The Next Big (Data) Thing: Awaiting the Robo-Revolution

As the quest for the shiniest silver bullets in recruitment continues the fields of artificial intelligence, machine learning and “Big Data” are proving to be a great hunting ground for salesmen and sensationalists alike. To the trained eye these fields are distinct and separate, yet when selling a solution that makes a claim in one of these areas there’s a wealth of content that shows us that our industry is capable of misunderstanding them all equally.  Whilst the misrepresentation of technology by those that are selling it is nothing new in the recruitment industry the coverall terms of A.I and “Big Data” have become imbued with a special power.  Part of this magical thinking has increasingly led to loftier and loftier claims for technology that, though still in their infancy, can be skewed for more clickable headlines.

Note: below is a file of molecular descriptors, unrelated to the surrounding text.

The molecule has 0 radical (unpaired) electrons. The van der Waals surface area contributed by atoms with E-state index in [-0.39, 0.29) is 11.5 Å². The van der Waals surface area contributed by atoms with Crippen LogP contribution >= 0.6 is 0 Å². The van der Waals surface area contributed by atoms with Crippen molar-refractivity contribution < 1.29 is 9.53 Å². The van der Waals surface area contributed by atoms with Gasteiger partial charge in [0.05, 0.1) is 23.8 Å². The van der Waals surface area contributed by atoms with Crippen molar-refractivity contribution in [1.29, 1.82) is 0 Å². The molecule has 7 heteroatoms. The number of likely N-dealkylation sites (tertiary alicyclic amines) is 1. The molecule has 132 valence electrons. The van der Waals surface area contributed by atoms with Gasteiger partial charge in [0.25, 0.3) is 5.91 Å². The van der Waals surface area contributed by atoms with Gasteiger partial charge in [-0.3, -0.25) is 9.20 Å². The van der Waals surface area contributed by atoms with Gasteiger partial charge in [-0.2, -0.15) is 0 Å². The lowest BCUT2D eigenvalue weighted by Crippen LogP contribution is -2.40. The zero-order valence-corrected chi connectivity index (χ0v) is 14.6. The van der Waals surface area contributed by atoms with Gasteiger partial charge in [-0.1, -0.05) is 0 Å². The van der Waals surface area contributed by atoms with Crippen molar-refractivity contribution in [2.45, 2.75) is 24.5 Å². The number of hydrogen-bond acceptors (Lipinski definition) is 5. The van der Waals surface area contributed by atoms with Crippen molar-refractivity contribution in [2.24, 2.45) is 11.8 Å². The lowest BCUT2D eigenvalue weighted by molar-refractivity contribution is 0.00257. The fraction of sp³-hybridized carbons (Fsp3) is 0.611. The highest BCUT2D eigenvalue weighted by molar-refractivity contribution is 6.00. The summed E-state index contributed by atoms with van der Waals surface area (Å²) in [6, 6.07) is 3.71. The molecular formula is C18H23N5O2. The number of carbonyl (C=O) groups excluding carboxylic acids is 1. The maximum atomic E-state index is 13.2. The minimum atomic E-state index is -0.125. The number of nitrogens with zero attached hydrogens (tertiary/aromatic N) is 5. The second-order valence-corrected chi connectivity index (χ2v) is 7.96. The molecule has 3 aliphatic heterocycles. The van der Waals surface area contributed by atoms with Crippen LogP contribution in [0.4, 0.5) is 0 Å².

In journalism there’s an eponymous “Law” for this kind of headline. “Betteridge’s Law of headlines” is an adage that states: “Any headline that ends in a question mark can be answered by the word no”.  It is intended to be humorous but seems to work in the overwhelming majority of examples. “Is This the True Face of Britain’s Young?” Sensible reader: No. “Have We Found the Cure for AIDS?” No; or you wouldn’t have put the question mark in. “Does This Map Provide the Key for Peace?” Probably not.  I propose a similar adage for content covering technology and its application to recruitment and HR.  Betteridge’s Law still applies in this area for example “Does AI Mean the end of Graduate Recruitment?“. Nope, it doesn’t.  What about those headlines that aren’t posed as questions? For those I propose Ward’s Law “The more often an article about recruitment uses terms associated with A.I., Machine Learning, and ‘Big Data’, the more likely the results of any study quoted will overstate the efficacy of the technology“. In other words, the more often recruitment is thought of as being “solved”, the further that will be from the truth.